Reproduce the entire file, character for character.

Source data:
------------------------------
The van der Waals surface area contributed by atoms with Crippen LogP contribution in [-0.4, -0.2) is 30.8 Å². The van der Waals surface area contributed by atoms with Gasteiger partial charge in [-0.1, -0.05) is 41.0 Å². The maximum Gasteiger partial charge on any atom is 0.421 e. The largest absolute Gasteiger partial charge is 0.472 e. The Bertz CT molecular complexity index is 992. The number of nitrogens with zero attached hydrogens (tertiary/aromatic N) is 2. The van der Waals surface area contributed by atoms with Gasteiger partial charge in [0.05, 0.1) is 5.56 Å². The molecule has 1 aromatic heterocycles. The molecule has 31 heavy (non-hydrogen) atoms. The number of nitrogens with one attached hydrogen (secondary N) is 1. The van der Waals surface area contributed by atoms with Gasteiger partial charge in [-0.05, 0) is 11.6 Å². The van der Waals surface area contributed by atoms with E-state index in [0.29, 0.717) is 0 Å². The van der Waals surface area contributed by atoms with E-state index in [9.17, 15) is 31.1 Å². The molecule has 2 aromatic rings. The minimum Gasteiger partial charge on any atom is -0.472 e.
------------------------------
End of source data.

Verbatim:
The van der Waals surface area contributed by atoms with Crippen LogP contribution in [-0.4, -0.2) is 30.8 Å². The van der Waals surface area contributed by atoms with Gasteiger partial charge in [-0.1, -0.05) is 41.0 Å². The maximum Gasteiger partial charge on any atom is 0.421 e. The largest absolute Gasteiger partial charge is 0.472 e. The Bertz CT molecular complexity index is 992. The number of nitrogens with zero attached hydrogens (tertiary/aromatic N) is 2. The van der Waals surface area contributed by atoms with Gasteiger partial charge in [0.05, 0.1) is 5.56 Å². The molecule has 1 aromatic heterocycles. The molecule has 31 heavy (non-hydrogen) atoms. The number of nitrogens with one attached hydrogen (secondary N) is 1. The van der Waals surface area contributed by atoms with Gasteiger partial charge in [-0.05, 0) is 11.6 Å². The van der Waals surface area contributed by atoms with E-state index in [0.29, 0.717) is 0 Å². The van der Waals surface area contributed by atoms with E-state index in [9.17, 15) is 31.1 Å². The molecule has 2 aromatic rings. The minimum Gasteiger partial charge on any atom is -0.472 e.